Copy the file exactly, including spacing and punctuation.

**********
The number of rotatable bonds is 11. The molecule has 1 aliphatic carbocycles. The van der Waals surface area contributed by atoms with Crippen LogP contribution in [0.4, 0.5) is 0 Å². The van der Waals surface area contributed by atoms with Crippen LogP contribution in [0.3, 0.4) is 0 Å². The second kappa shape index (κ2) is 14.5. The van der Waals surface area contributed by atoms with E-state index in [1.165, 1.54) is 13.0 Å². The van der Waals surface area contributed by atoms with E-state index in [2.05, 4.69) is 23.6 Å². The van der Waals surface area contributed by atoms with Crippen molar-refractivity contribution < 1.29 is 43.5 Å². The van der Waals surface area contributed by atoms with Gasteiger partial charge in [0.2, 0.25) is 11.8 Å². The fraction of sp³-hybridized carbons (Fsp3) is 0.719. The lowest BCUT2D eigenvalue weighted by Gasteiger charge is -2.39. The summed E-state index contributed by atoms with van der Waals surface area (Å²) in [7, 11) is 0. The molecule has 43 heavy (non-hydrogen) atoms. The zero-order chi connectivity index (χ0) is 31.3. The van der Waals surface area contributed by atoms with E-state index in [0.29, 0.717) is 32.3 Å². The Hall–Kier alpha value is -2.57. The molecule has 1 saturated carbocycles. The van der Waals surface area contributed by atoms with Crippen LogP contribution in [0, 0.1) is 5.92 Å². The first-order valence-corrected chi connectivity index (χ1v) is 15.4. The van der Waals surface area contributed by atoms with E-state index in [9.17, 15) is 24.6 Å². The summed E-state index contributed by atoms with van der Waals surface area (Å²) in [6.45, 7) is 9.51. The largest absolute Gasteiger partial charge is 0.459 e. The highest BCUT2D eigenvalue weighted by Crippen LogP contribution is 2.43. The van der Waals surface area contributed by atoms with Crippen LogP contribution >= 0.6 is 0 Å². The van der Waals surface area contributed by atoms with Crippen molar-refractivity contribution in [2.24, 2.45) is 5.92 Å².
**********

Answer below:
The number of rotatable bonds is 11. The molecule has 1 aliphatic carbocycles. The van der Waals surface area contributed by atoms with Crippen LogP contribution in [0.4, 0.5) is 0 Å². The van der Waals surface area contributed by atoms with Crippen LogP contribution in [0.3, 0.4) is 0 Å². The second kappa shape index (κ2) is 14.5. The van der Waals surface area contributed by atoms with E-state index in [1.165, 1.54) is 13.0 Å². The van der Waals surface area contributed by atoms with E-state index in [2.05, 4.69) is 23.6 Å². The van der Waals surface area contributed by atoms with Crippen molar-refractivity contribution < 1.29 is 43.5 Å². The van der Waals surface area contributed by atoms with Gasteiger partial charge in [0.2, 0.25) is 11.8 Å². The fraction of sp³-hybridized carbons (Fsp3) is 0.719. The lowest BCUT2D eigenvalue weighted by Gasteiger charge is -2.39. The summed E-state index contributed by atoms with van der Waals surface area (Å²) in [7, 11) is 0. The molecule has 43 heavy (non-hydrogen) atoms. The zero-order chi connectivity index (χ0) is 31.3. The van der Waals surface area contributed by atoms with E-state index in [0.29, 0.717) is 32.3 Å². The Hall–Kier alpha value is -2.57. The molecule has 1 saturated carbocycles. The van der Waals surface area contributed by atoms with Crippen LogP contribution in [0, 0.1) is 5.92 Å². The first-order valence-corrected chi connectivity index (χ1v) is 15.4. The van der Waals surface area contributed by atoms with E-state index in [9.17, 15) is 24.6 Å². The summed E-state index contributed by atoms with van der Waals surface area (Å²) in [6.45, 7) is 9.51. The largest absolute Gasteiger partial charge is 0.459 e. The highest BCUT2D eigenvalue weighted by Crippen LogP contribution is 2.43. The van der Waals surface area contributed by atoms with Crippen LogP contribution >= 0.6 is 0 Å². The van der Waals surface area contributed by atoms with Crippen molar-refractivity contribution in [2.24, 2.45) is 5.92 Å².